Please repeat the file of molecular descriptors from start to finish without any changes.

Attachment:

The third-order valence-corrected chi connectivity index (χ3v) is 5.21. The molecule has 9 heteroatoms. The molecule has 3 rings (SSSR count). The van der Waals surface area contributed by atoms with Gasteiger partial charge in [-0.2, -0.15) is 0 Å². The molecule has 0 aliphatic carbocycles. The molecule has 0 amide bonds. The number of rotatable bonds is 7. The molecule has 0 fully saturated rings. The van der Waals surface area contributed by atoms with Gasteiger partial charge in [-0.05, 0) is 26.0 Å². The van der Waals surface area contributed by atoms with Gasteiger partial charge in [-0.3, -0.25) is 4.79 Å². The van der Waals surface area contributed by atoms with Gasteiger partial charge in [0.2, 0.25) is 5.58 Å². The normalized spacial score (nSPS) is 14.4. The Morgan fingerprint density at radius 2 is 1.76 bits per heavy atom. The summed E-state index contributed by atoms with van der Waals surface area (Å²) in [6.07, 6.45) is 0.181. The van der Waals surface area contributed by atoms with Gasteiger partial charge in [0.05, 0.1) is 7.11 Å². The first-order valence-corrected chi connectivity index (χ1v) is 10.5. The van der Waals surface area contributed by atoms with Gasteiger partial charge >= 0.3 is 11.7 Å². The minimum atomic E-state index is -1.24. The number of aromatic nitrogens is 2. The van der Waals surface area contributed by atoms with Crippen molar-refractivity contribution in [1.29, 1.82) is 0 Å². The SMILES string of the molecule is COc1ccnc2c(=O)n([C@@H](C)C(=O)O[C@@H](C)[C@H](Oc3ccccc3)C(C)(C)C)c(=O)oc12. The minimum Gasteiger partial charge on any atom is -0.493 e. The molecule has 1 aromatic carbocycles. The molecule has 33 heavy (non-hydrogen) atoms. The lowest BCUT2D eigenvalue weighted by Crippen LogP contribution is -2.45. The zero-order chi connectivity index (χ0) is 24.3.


The third-order valence-corrected chi connectivity index (χ3v) is 5.21. The molecule has 9 heteroatoms. The molecule has 3 rings (SSSR count). The van der Waals surface area contributed by atoms with Gasteiger partial charge in [-0.2, -0.15) is 0 Å². The molecule has 0 aliphatic carbocycles. The molecule has 0 amide bonds. The number of rotatable bonds is 7. The molecule has 0 fully saturated rings. The van der Waals surface area contributed by atoms with Gasteiger partial charge in [-0.05, 0) is 26.0 Å². The van der Waals surface area contributed by atoms with Gasteiger partial charge in [-0.3, -0.25) is 4.79 Å². The van der Waals surface area contributed by atoms with Gasteiger partial charge in [0.2, 0.25) is 5.58 Å². The normalized spacial score (nSPS) is 14.4. The Morgan fingerprint density at radius 2 is 1.76 bits per heavy atom. The summed E-state index contributed by atoms with van der Waals surface area (Å²) in [6.07, 6.45) is 0.181. The van der Waals surface area contributed by atoms with Gasteiger partial charge in [0.05, 0.1) is 7.11 Å². The first-order valence-corrected chi connectivity index (χ1v) is 10.5. The van der Waals surface area contributed by atoms with Gasteiger partial charge >= 0.3 is 11.7 Å². The minimum atomic E-state index is -1.24. The number of aromatic nitrogens is 2. The van der Waals surface area contributed by atoms with Crippen molar-refractivity contribution in [1.29, 1.82) is 0 Å². The SMILES string of the molecule is COc1ccnc2c(=O)n([C@@H](C)C(=O)O[C@@H](C)[C@H](Oc3ccccc3)C(C)(C)C)c(=O)oc12. The minimum Gasteiger partial charge on any atom is -0.493 e. The molecule has 1 aromatic carbocycles. The molecule has 33 heavy (non-hydrogen) atoms. The lowest BCUT2D eigenvalue weighted by Crippen LogP contribution is -2.45. The zero-order chi connectivity index (χ0) is 24.3.